There are many variants of this scenario, of course. Axel could remove a license check without redistributing the hacked program and just enjoy it for his own pleasure. He could resell the program along with a known license password, without ever having to tamper with the code. Finally, he could decompile and analyze the program to verify its safety (for example, that it doesn’t contain damaging viruses or spyware, or, in the case of voting software, that it correctly counts every vote), without using this information to improve on his own programs. While these attacks occur in a variety of guises, they’re all based on the following observation: Once a program leaves the hands of its author, any secrets it contains become open to attack.

In the scenarios we study, there is usually some financial motive for Axel to extract or alter information in the program. There is also typically a certain period of time during which Doris wants to protect this information. It is the goal of software protection to provide technical means for keeping the valuable information safe from attack for this period of time. A computer game developer, for example, may be happy if software protection prevents his program from being pirated for a few extra weeks, since most of the revenue is generated during a short time period after the release.

In a typical defense scenario, Doris adds confusion to her code to make it more difficult for Axel to analyze, tamper-protection to prevent him from modifying it, and finally marks the code (for example, with her copyright notice or Axel’s unique identifier) to assert her intellectual property rights:

In this book we will consider five methods for Doris to protect her program: Code obfuscation for preventing analysis; software watermarking, fingerprinting, and birth-marking for detecting and tracing illegal distribution; and software- and hardware-based protection against tampering.

Although the primary motivation for the techniques developed in software protection has been protecting the secrets contained within computer programs, they also have applications to protecting the distribution chain of digital media (digital rights management), protecting against computer viruses, steganographic transfer of secret messages, and protecting against cheating in online computer games. We will also show how these techniques can be used maliciously to create stealthy computer viruses and to cheat in computer-based voting.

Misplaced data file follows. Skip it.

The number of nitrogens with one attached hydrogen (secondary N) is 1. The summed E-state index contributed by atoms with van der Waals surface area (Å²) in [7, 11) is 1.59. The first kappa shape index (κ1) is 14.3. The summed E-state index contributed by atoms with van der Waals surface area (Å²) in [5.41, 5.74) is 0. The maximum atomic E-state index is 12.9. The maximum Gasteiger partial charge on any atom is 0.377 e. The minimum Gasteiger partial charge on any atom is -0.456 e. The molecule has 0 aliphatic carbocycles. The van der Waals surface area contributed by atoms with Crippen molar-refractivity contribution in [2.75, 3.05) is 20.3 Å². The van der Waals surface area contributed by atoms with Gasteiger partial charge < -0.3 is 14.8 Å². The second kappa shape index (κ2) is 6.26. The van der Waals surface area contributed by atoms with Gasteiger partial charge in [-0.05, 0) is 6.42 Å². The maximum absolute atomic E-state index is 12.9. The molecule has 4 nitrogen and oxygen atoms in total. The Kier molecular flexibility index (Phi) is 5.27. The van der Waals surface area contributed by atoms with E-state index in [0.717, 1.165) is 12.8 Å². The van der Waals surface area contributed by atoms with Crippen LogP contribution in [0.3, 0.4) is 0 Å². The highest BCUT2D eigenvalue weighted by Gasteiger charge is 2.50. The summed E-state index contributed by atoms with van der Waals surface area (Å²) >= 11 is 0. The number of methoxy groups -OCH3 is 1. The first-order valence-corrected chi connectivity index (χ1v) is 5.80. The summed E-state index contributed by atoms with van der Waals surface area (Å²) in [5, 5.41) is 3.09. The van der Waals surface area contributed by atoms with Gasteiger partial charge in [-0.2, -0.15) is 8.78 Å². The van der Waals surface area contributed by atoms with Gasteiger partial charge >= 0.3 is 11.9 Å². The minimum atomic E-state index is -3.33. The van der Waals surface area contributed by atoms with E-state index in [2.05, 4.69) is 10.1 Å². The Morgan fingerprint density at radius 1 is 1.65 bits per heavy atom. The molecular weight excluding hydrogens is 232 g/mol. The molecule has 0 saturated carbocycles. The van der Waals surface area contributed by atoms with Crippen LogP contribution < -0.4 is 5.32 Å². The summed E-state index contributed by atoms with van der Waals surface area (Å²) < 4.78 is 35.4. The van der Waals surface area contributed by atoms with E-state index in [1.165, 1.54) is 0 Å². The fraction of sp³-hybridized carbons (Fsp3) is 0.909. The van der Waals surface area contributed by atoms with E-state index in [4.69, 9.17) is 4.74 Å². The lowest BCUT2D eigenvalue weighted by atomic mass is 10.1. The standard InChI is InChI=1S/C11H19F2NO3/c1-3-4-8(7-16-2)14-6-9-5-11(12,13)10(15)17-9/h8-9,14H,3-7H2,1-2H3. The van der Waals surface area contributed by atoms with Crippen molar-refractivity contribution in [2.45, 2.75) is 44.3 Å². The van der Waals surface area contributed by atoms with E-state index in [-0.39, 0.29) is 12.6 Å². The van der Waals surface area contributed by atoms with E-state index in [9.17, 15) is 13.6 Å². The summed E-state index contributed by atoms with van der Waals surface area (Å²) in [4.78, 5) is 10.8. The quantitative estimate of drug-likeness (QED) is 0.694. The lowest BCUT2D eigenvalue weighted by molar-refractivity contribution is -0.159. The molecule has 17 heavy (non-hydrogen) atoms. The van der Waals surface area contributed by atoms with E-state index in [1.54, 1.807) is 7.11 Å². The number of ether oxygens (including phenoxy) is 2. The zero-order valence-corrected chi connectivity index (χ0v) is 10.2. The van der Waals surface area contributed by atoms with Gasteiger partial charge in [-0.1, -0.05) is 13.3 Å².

Software protection is related both to computer security and cryptography, but it has most in common with steganography, the branch of cryptography that studies how to transfer a secret stealthily. This is often illustrated by the so-called prisoners’ problem. Here, Alice and Bob are planning a prison break by passing notes through their warden, Wendy:

Of course, if Wendy finds that a purported love note mentions a prison break, she will immediately stop any further messages and put Alice and Bob in solitary confinement. So what can the two conspirators do? They can’t use cryptography, since as soon as Wendy sees a garbled message she will become suspicious and put an end to further communication. Instead, they must communicate surreptitiously, by sending their secrets hidden inside innocuous-looking messages. For example, Alice and Bob could agree on a scheme where the hidden message (the payload) is hidden in the first letter of each sentence in the cover message:

Easter is soon, dear! So many flowers! Can you smell
them? Are you cold at night? Prison food stinks! Eat
well, still! Are you lonely? The prison cat is cute!
Don't worry! All is well! Wendy is nice! Need you! ):

This is called a null cipher. There are many other possible types of cover messages. For example, Alice could send Bob a picture of the prison cat in which she has manipulated the low-order bits to encode the payload. Or she could send him an mp3-file of their favorite love song in which she has added inaudible echoes—a short one for every 0-bit of the payload, a longer one for every 1-bit. Or she could subtly manipulate the line spacing in a pdf-file, 12.0 points representing a 0, 12.1 points representing a 1. Or she could be even sneakier and ask Wendy to pass along a Tetris program she’s written to help Bob while away the long hours in solitary. However, unbeknownst to Wendy, the program not only plays Tetris, but inside its control or data structures Alice has hidden the secret payload detailing their escape plan. In this book we will consider exactly this scenario and many like it. We call a program that contains both a secret and any technique for preventing an attack against this secret surreptitious software.

  • + Share This
  • 🔖 Save To Your Account